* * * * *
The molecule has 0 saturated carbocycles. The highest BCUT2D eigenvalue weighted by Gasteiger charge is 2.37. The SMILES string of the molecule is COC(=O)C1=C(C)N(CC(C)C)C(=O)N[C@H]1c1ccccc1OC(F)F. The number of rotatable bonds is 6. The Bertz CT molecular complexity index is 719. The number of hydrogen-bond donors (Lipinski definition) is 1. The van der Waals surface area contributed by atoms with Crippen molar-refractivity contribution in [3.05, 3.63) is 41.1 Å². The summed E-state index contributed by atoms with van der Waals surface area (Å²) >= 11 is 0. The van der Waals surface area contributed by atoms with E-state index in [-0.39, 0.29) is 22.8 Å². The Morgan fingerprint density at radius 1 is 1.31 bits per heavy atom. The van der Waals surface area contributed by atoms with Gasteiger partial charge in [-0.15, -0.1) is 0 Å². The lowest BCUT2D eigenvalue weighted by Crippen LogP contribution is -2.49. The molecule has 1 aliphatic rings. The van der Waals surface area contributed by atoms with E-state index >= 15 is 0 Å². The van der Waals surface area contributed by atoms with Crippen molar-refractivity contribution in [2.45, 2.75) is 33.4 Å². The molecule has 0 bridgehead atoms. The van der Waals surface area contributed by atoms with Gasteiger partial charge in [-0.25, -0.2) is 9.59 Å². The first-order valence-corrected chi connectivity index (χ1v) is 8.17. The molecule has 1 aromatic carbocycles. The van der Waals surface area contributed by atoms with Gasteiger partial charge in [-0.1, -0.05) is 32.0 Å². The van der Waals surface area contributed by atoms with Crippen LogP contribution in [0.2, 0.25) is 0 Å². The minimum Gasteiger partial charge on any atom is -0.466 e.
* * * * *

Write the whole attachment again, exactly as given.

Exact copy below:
The molecule has 0 saturated carbocycles. The highest BCUT2D eigenvalue weighted by Gasteiger charge is 2.37. The SMILES string of the molecule is COC(=O)C1=C(C)N(CC(C)C)C(=O)N[C@H]1c1ccccc1OC(F)F. The number of rotatable bonds is 6. The Bertz CT molecular complexity index is 719. The number of hydrogen-bond donors (Lipinski definition) is 1. The van der Waals surface area contributed by atoms with Crippen molar-refractivity contribution in [3.05, 3.63) is 41.1 Å². The summed E-state index contributed by atoms with van der Waals surface area (Å²) >= 11 is 0. The van der Waals surface area contributed by atoms with E-state index in [-0.39, 0.29) is 22.8 Å². The Morgan fingerprint density at radius 1 is 1.31 bits per heavy atom. The van der Waals surface area contributed by atoms with Gasteiger partial charge in [-0.15, -0.1) is 0 Å². The lowest BCUT2D eigenvalue weighted by Crippen LogP contribution is -2.49. The molecule has 1 aliphatic rings. The van der Waals surface area contributed by atoms with E-state index >= 15 is 0 Å². The van der Waals surface area contributed by atoms with Crippen molar-refractivity contribution in [2.45, 2.75) is 33.4 Å². The molecule has 0 bridgehead atoms. The van der Waals surface area contributed by atoms with Gasteiger partial charge in [-0.25, -0.2) is 9.59 Å². The first-order valence-corrected chi connectivity index (χ1v) is 8.17. The molecule has 1 aromatic carbocycles. The van der Waals surface area contributed by atoms with Gasteiger partial charge in [-0.1, -0.05) is 32.0 Å². The van der Waals surface area contributed by atoms with Crippen LogP contribution in [0.2, 0.25) is 0 Å². The minimum Gasteiger partial charge on any atom is -0.466 e.